It’s almost eleven months since the accident and I am aware that we have not posted anything regarding Anthea’s progress for some time.

The good news is that there is continued progress.  She has just returned from cooking for 130 young people at a summer camp. which she greatly enjoyed.  She is still having continued physio and though the rate of progress is obviously decreasing, she still continues to improve and is re-assured that the physios think there is more to come.

 Tomorrow we are off to meet the air ambulance team who assisted her transit to hospital on the day of the accident.  I think she feels it is important that she fills in the gaps of what she cannot recall.  We are then off for some holiday and she is talking about doing some cycling and some walking.

Yesterday we got in late to discover that, lesley Farrall, the Diocesan Secretary, who is also a good friend, learnt that her son Mark who is of student age was badly injured in an accident after being hit by a bus in Bristol town centre.  This was obviously a terrible shock for Lesley and her husband Andy and my trip to the ITU at the Bristol Royal Infirmary brought some poignant memories flooding back. 

The news of Mark today is encouraging, but there is still a way to go in discovering whether he has a significant brain injury. 

Please do continue to pray for us, but also remember Mark, Lesley and Andy in your prayers.  We are still overwhelmed by the support we received and can testify to the fact that it has made such a difference.  May it be so for the Farrall family at this testing time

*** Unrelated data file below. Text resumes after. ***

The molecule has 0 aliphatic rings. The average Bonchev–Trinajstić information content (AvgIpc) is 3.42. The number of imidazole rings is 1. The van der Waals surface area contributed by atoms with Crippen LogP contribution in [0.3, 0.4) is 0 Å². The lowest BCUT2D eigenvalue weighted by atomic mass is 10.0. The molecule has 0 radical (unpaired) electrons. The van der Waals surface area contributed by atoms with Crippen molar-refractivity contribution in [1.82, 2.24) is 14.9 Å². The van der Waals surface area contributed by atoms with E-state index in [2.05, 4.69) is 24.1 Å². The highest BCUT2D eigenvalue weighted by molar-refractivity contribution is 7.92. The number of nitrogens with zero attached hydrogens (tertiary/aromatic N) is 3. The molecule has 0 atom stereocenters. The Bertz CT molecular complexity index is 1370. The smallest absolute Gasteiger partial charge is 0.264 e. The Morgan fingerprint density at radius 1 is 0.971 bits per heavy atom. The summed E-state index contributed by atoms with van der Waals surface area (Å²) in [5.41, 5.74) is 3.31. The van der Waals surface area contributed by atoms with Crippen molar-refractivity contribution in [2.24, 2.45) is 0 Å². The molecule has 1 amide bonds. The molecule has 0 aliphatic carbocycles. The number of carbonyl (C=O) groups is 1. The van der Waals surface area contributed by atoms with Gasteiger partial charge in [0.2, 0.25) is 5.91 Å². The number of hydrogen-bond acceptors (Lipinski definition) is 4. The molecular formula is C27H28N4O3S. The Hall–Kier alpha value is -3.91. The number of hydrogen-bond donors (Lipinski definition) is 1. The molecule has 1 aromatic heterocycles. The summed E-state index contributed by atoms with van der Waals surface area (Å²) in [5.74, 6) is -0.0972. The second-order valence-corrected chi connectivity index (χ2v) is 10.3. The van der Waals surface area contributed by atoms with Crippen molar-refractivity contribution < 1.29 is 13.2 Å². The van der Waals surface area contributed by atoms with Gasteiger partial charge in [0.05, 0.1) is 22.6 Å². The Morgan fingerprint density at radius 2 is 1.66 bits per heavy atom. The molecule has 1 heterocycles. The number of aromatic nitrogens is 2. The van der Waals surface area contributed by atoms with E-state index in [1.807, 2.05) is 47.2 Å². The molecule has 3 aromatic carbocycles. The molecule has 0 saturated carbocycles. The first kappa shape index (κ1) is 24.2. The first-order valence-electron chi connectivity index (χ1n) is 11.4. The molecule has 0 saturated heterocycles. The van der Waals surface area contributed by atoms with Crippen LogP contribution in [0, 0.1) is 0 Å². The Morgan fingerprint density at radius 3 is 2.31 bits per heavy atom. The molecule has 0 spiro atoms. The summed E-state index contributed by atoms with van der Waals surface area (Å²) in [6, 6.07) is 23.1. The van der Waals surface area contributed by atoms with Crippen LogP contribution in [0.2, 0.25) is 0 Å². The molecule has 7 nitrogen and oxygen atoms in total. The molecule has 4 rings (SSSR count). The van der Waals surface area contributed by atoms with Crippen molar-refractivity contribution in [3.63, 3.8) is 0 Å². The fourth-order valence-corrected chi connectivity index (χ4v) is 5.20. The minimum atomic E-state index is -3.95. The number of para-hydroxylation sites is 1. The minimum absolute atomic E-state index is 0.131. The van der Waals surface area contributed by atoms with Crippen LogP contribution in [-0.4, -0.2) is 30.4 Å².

It appears April was a false dawn for getting back on the blog bandwagon. I fell back off and have struggled to get back into the habit. But I will try again and post at least each week.

I was inspired by spending some time with my friend Alan Wilson, currently my successor as Bishop of Buckingham. We were at the Leadership Summit in Chicago last week and he has started blogging this month. His blog’s great and bound to be for the long haul – he’s technically able and a fine photographer, as well as having lots to say.  Do check out his reflections on the Leadership Summit on his blog.

It was a great week.  Highlights for me were, firstly, the experience of being away with sixteen people from our Diocese and seeing the way they related to one another and were open to the learning output of the Summit.  Secondly, I was impressed by all the sessions, apart from one, and came back re-envisioned for the potential of the Church to make a difference in the world. 

There’s a lot of other stuff I could say, but I’ll save that for another time. My final reflection relates to one of Willow Creek’s core values – “Excellence honours God and inspires people.”  To be as good as you can be is a great challenge and not just for leaders.

During my time with the Willow Creek Association, I learnt this.  That if you can get funding to see this thing in the USA it’s worth it.  A very close second is to visit the Global Leadership Summits that are held in September and October around the UK.  These are by videocast and pound for pound you won’t get a better leadership learning experience anywhere in the world.  The feedback from last year’s videocast conferences was exceptional.  Here’s my advice – BE THERE!

Reading the press release from the recent Fresh Expressions Conference in Durham was refreshing.